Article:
Just got back from Middle-of-Nowhere, Idaho, still enthralled with our eclipse experience. We parked at the end of a long rocky, 2-track "road" with 19 other vehicles (all 4WD trucks), and camped overnight on Sunday. Monday morning we hiked about 3 1/2 miles up out of the woods into a high alpine basin surrounded by limestone peaks. The sun was already beginning its disappearing act as we picked out front row seats for the show. We were the only people on our knoll, and we could see only one other party in the whole basin. The weather was perfect, not a cloud in the sky and hardly any smoke.
We kept tabs on the sun's progress with our eclipse glasses, courtesy of the public library, and set up the camera for some self-timer portraits in front of the spectacular backdrop, wearing our eclipse glasses of course. (Might use one for our annual x-mas photo greeting.)
As the moon moved farther over the sun, the blue sky became a deeper blue and the air temperature dropped perceptibly. We watched the last sliver of sun disappear and then - total black through the lenses. We dropped our glasses and beheld a glowing white ring with wisps of corona streaking outward from it. A few stars popped into view. In the distance, down the valley we'd hiked up, we could see an orange glowy sunset sky where the eclipse shadow hadn't reached yet.
The two minutes passed so quickly, then the sun started creeping back. In the weak light of the re-emerging sun, our shadows were so sharp and focused on the ground, and the mountains had an almost jittery appearance. Very photogenic. Unfortunately, my camera, or my skills with it, weren't able to focus on the eclipsed solar ring. But the image is seared into my memory. And I found a rock the next day with a perfect white ring as a memento of our once-in-a-lifetime astronomical event.
One of the most interesting things I've experienced in the past decade or so.
Thank you Bixa. I tried hard to do it justice, but really, words fail. My sister tells me her town in Illinois will have a total solar eclipse in 2024. So I don't have to wait till 2040, and I'll ONLY be 70, not 87!
Don't think we've heard back from fumobici yet, and the total eclipse in Oregon. Did you get down there?
My ride to Oregon and the path of totality fell through and no Plan B was available so I made do with watching at home and a mere 92% totality experience. My disappointment is slightly tempered by the fact that I've seen very few non-professional photos taken of the total eclipse that look good, so I may not have missed a great photo taking opportunity..
BTW, our plan A, the Sawtooth Mountains near Stanley Idaho, a favorite hiking area which we'd reluctantly discarded as possibly too popular, was OVERRUN with eclipse seekers! Rangers were turning back cars TWO MILES away from the trailhead parking lots which were overfilled and both sides of the road had cars parked along them for two miles. That added 2 miles each way to the hike, and guaranteed a crowded eclipse-viewing experience. By the time people discovered this, it was too late to drive elsewhere for the eclipse.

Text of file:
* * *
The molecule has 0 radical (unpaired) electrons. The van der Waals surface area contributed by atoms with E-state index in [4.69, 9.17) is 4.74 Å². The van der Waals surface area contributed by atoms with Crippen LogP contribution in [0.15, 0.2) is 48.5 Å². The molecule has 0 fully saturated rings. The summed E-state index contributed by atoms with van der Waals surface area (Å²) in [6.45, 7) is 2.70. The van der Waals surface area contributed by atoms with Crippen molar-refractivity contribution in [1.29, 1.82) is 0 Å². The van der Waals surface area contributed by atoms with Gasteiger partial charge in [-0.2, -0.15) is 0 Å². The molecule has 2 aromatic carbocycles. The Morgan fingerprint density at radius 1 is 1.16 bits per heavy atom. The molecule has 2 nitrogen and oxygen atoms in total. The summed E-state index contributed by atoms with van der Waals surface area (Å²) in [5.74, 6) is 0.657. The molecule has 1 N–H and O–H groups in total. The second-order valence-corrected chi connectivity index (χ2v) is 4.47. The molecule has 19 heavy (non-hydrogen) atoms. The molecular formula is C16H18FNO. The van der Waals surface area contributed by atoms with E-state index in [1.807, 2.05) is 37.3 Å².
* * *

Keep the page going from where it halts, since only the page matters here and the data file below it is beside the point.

SOLAR ECLIPSE IN THE STRATOSPHERE: You've seen pictures of the Great American Solar Eclipse from the ground, and maybe even from space. But what about from the stratosphere? On August 21st, just as the Moon was about to pass in front of the sun, the students of Earth to Sky Calculus released a network of 11 space weather balloons from 5 states in the path of totality. More than 20 cameras were waiting in the stratosphere when the Moon's shadow arrived, and they captured some truly unique images. First-look photos are highlighted on today's edition of Spaceweather.com
Did you have clear skies? 92% had to have been pretty dramatic.
You'd probably think that 92% would be pretty amazing, but as I understand it you are really missing pretty much the entirety of the solar eclipse experience at anything less than full 100% totality. It was interesting, but nothing breathtaking.
Fumobici said "You'd probably think that 92% would be pretty amazing, but as I understand it you are really missing pretty much the entirety of the solar eclipse experience at anything less than full 100% totality. It was interesting, but nothing breathtaking."
Without totality, you'd have to get creative with it. My sister saw people using saltine crackers as pinhole projectors in Illinois. I heard ordinary colanders work great, too. And as has been pointed out earlier, the gaps between leaves sprinkle crescent shapes on the ground below, or walls behind them.
Even with the 98% experience that I had about 20 years ago, it still remained "daytime" at all times. It got no darker than as though it were a heavily overcast day. But of course looking at the disc was impressive.
there was an eclipse here in 1998, but at the time i was working at a holiday camp for kids and only one or two people had thought of bringing those special glasses, so instead of really getting to experience it, we decided to keep the kids inside to make sure none looks at the sun at the wrong time, so i had to be inside, too ...